3. Postpartum hemorrhage → oxytocin is preferred agent, but if it is ineffective, ergonovine or methylergonovine intramuscular can be useful
4. Diagnosis of variant angina → ergonovine IV provokes coronary artery spasms in patients with variant angina

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28. What are the adverse effects of ergot alkaloids?

1. nausea and vomiting
2. vasospasms (contraindicated in pts with peripheral vascular disease, CAD, HTN, impaired hepatic or renal function)
3. may cause fetal distress and miscarriage (contraindicated in pregnant women)
4. Do not use with other drugs that also cause vasoconstriction

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29. What is an Eicosanoid?

Eicosanoids stem from arachidonic acid (20 carbon, unsaturated fatty acid with 4 double bonds) producing prostaglandins, prostacyclins, thromboxanes and leukotrienes. Arachidonic acid is found esterified in phospholipids @ position 2 (arachidonate). There are two major pathways in synthesis of eicosanoids from arachidonic acid..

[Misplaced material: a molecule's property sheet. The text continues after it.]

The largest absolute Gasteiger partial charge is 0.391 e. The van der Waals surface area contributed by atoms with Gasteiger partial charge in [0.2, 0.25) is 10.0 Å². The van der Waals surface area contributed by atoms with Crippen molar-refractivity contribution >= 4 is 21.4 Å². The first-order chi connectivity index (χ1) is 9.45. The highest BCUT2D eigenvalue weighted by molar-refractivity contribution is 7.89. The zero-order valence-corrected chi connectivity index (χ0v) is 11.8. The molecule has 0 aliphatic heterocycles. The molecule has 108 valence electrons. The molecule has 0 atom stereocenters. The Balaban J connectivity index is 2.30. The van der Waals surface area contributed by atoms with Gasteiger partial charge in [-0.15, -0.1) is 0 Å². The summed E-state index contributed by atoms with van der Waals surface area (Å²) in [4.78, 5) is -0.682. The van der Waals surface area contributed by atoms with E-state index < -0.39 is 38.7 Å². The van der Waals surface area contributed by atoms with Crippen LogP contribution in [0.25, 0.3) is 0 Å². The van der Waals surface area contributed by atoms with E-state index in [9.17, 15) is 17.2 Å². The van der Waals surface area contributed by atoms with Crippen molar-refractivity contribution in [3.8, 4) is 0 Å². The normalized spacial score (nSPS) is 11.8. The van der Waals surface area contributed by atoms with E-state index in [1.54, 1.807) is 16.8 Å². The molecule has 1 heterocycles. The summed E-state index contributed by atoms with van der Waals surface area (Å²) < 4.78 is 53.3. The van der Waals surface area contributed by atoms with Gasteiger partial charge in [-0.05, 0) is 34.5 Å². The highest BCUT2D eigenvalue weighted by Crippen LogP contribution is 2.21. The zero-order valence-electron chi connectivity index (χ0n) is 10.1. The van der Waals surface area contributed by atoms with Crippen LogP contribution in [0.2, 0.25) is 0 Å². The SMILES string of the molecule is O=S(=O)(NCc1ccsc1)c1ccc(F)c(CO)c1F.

1. cyclo-oxygenase (COX) – which initiates the biosynthesis of prostaglandins, prostacyclins and thromboxans
2. Lipoxygenase (LOX) – which initiates the synthesis of leukotrienes and other compounds

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30. What are the 2 COX enzymes?

1. COX-1 → found in most cells as constitutive enzymes, prostaglandins it produces are involved in normal homeostasis
2. COX-2 → found in inflammatory cells, induced by inflammatory stimuli

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31. What is the effect of Leukotrienes?

Leukotrienes are associated with asthma, anaphylactic shock and CV disease. LTC4 and LTD4 are potent bronchoconstrictors and are secreted in asthma and anaphylaxis.

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32. What is the mechanism of action of eicosanoids?